In one of its most ambitious graphics yet, Google recently displayed an animated title with a humorous portrayal of a flying saucer piloted by a tiny spaceman. This commemorated the 66th anniversary of the Roswell incident in New Mexico in which the crash landing of an Unidentified Flying Object spawned numerous theories relating to alien visitors.
It is probably no coincidence that, when the first pulsar was spotted some 20 years later in 1967, regular flashes of light from deep space became known to astronomers as LGMs – an acronym for ‘Little Green Men’.
But you do not have to search outer space to find LGMs. They have been living here among us for centuries – and many have settled in churches. At least 25 reside in Rochester Cathedral.
The origins of these little green men are almost as mysterious as those of the supposed aliens at Roswell. Carvings of leaf masks and foliate heads can be traced back hundreds of years, springing up in ancient Rome, Iraq, Nepal, Borneo and Rajasthan.
Possibly one of the earliest occurrences of a foliate head in a Christian context is that of the foliate head that appears on the tomb of St Abre. This dates from c 400 AD and is now located in the church of St Hilaire-Le-Grand in Poitiers.
Carvings of green men continued to flourish throughout the middle ages, especially in churches. Several 14th century examples can be seen on the scalloped stone canopy which adorns the tomb of Bishop Hamo of Hythe located near the Pilgrim Steps in the North Quire Aisle of Rochester Cathedral.
This popular motif was revived in 1840 when several brightly painted Green Men roof bosses were added to the Crossing ceiling. This was probably influenced by architect Lewis Cottingham who was in charge of Cathedral renovations from 1825 – 1840. Medieval themes were popular with the Victorians, influencing not only contemporary visual arts but also literature.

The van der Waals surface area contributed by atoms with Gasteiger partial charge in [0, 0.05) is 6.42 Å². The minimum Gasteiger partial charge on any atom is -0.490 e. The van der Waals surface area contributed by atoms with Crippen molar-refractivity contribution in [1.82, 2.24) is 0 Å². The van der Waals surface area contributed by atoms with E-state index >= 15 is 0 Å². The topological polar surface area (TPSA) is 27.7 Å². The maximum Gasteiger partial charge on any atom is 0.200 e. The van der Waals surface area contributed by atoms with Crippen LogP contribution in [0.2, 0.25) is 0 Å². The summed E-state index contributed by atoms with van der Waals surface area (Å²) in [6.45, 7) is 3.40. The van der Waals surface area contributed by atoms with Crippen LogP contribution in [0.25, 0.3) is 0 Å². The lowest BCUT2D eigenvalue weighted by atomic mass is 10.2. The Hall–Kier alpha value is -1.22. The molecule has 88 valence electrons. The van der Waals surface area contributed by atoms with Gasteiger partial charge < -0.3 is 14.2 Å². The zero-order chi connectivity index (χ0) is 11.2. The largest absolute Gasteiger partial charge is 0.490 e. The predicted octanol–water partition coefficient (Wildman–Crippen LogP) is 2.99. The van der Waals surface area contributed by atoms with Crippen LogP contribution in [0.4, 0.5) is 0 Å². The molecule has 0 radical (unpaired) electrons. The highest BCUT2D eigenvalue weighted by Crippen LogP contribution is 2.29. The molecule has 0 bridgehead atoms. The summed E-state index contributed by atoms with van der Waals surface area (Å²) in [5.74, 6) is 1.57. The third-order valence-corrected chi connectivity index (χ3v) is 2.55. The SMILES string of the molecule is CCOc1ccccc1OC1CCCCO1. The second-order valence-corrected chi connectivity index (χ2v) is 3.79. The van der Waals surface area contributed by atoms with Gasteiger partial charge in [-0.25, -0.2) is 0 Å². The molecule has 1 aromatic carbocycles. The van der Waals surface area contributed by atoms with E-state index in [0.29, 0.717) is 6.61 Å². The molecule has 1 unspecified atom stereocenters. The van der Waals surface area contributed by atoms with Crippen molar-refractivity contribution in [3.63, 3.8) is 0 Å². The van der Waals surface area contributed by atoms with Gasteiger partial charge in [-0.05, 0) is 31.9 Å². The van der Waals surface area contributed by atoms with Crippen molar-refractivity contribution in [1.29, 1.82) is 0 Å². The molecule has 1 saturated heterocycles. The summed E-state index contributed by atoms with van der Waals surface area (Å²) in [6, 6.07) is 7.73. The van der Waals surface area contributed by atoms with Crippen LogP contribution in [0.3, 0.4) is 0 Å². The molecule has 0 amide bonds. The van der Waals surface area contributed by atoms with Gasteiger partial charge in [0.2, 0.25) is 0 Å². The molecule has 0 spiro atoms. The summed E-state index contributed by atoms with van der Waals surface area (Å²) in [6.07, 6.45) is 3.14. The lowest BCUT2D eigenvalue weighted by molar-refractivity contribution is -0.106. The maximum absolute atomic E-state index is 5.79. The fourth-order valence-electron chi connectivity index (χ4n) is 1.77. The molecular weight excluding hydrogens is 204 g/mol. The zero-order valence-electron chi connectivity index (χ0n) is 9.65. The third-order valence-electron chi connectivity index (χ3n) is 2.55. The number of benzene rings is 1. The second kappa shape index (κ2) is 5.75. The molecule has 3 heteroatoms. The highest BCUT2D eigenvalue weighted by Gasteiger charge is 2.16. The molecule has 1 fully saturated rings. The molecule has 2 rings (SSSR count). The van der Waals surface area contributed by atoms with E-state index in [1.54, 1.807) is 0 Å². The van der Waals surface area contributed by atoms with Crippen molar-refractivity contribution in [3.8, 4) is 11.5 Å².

Another character which is closely related to the Green Man carvings is the character of ‘Jack-in-the-Green’ which regularly accompanies Morris dancers during May Day celebrations. Since 1980, Rochester has hosted its own popular version of these celebrations called the Sweeps’ Festival.
Theories as to the origins and meaning of the Green Man are as numerous as those relating to UFO’s and alien life-forms. Perhaps it is its mystery that has turned this motif into such a popular metaphor for so many cultures. In fact, it is the central theme for a story entitled ‘Jack’; one of a selection of short stories inspired by Rochester Cathedral and its treasures which appear in my new book Barley Bread and Cheese.
When I gave a public reading of ‘Jack’, one of the audience told me that he knew a storyteller who had set himself the task of counting all the stories relating to green men. So far, he said, some 83 had been recorded. That must mean that my story is number 84.
So, in 20th century astronomical parlance, would that be LGM-84?
Additional links and information:
Click here for Barley Bread and Cheese
Click here for T. Thurai’s website
Click here for Rochester Cathedral, UK
Click here for Pulsars
Click here for Victorian medievalism (An article by Megan Morris, Rochester University, USA)
Click here for Rochester Sweeps’ Festival